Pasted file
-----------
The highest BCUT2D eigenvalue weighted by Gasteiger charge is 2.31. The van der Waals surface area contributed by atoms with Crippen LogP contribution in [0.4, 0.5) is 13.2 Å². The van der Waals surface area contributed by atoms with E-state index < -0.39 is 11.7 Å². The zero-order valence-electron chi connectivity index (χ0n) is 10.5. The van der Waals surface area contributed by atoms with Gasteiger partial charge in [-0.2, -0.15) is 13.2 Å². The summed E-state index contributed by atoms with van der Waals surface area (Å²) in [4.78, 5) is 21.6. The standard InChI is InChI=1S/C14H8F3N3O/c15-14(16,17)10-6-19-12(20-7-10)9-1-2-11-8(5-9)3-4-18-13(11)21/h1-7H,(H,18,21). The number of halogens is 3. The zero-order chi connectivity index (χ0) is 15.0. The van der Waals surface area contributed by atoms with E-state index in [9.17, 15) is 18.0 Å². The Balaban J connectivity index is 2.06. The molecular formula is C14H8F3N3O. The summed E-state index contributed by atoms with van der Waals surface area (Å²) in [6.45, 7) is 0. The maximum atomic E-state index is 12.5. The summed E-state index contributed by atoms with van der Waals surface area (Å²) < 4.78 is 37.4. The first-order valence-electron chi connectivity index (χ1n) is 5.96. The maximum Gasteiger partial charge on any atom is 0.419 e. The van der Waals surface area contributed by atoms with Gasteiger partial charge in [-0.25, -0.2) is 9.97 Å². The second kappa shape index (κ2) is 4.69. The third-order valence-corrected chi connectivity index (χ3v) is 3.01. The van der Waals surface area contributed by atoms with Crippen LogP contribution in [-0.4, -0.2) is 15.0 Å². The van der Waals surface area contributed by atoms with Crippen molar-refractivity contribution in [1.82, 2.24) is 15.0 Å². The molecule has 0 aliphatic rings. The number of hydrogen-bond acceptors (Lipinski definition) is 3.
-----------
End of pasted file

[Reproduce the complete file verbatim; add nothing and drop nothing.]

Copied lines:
The highest BCUT2D eigenvalue weighted by Gasteiger charge is 2.31. The van der Waals surface area contributed by atoms with Crippen LogP contribution in [0.4, 0.5) is 13.2 Å². The van der Waals surface area contributed by atoms with E-state index < -0.39 is 11.7 Å². The zero-order valence-electron chi connectivity index (χ0n) is 10.5. The van der Waals surface area contributed by atoms with Gasteiger partial charge in [-0.2, -0.15) is 13.2 Å². The summed E-state index contributed by atoms with van der Waals surface area (Å²) in [4.78, 5) is 21.6. The standard InChI is InChI=1S/C14H8F3N3O/c15-14(16,17)10-6-19-12(20-7-10)9-1-2-11-8(5-9)3-4-18-13(11)21/h1-7H,(H,18,21). The number of halogens is 3. The zero-order chi connectivity index (χ0) is 15.0. The van der Waals surface area contributed by atoms with E-state index in [9.17, 15) is 18.0 Å². The Balaban J connectivity index is 2.06. The molecular formula is C14H8F3N3O. The summed E-state index contributed by atoms with van der Waals surface area (Å²) in [6.45, 7) is 0. The maximum atomic E-state index is 12.5. The summed E-state index contributed by atoms with van der Waals surface area (Å²) < 4.78 is 37.4. The first-order valence-electron chi connectivity index (χ1n) is 5.96. The maximum Gasteiger partial charge on any atom is 0.419 e. The van der Waals surface area contributed by atoms with Gasteiger partial charge in [-0.25, -0.2) is 9.97 Å². The second kappa shape index (κ2) is 4.69. The third-order valence-corrected chi connectivity index (χ3v) is 3.01. The van der Waals surface area contributed by atoms with Crippen LogP contribution in [-0.4, -0.2) is 15.0 Å². The van der Waals surface area contributed by atoms with Crippen molar-refractivity contribution in [1.82, 2.24) is 15.0 Å². The molecule has 0 aliphatic rings. The number of hydrogen-bond acceptors (Lipinski definition) is 3.